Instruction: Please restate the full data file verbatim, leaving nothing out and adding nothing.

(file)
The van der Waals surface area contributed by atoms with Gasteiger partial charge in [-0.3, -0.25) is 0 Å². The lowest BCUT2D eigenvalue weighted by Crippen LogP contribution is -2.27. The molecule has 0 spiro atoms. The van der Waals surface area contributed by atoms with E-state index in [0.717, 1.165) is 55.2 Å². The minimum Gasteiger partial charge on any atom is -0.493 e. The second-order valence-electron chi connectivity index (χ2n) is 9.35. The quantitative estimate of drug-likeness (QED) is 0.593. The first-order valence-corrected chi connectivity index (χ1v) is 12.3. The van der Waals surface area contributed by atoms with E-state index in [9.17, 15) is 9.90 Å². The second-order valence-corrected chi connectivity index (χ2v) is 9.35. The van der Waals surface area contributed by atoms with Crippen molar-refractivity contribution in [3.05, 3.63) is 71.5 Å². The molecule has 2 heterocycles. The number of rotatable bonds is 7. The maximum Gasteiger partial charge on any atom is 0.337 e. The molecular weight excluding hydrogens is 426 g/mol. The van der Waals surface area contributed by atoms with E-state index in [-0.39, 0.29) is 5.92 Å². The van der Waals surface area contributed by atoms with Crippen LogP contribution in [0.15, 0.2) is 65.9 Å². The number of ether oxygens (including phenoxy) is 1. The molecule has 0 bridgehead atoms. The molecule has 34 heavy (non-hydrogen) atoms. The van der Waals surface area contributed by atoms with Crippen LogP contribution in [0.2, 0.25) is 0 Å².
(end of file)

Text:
The van der Waals surface area contributed by atoms with Gasteiger partial charge in [-0.3, -0.25) is 0 Å². The lowest BCUT2D eigenvalue weighted by Crippen LogP contribution is -2.27. The molecule has 0 spiro atoms. The van der Waals surface area contributed by atoms with E-state index in [0.717, 1.165) is 55.2 Å². The minimum Gasteiger partial charge on any atom is -0.493 e. The second-order valence-electron chi connectivity index (χ2n) is 9.35. The quantitative estimate of drug-likeness (QED) is 0.593. The first-order valence-corrected chi connectivity index (χ1v) is 12.3. The van der Waals surface area contributed by atoms with E-state index in [9.17, 15) is 9.90 Å². The second-order valence-corrected chi connectivity index (χ2v) is 9.35. The van der Waals surface area contributed by atoms with Crippen molar-refractivity contribution in [3.05, 3.63) is 71.5 Å². The molecule has 2 heterocycles. The number of rotatable bonds is 7. The maximum Gasteiger partial charge on any atom is 0.337 e. The molecular weight excluding hydrogens is 426 g/mol. The van der Waals surface area contributed by atoms with E-state index in [-0.39, 0.29) is 5.92 Å². The van der Waals surface area contributed by atoms with Crippen LogP contribution in [0.15, 0.2) is 65.9 Å². The number of ether oxygens (including phenoxy) is 1. The molecule has 0 bridgehead atoms. The molecule has 34 heavy (non-hydrogen) atoms. The van der Waals surface area contributed by atoms with Crippen LogP contribution in [0.2, 0.25) is 0 Å².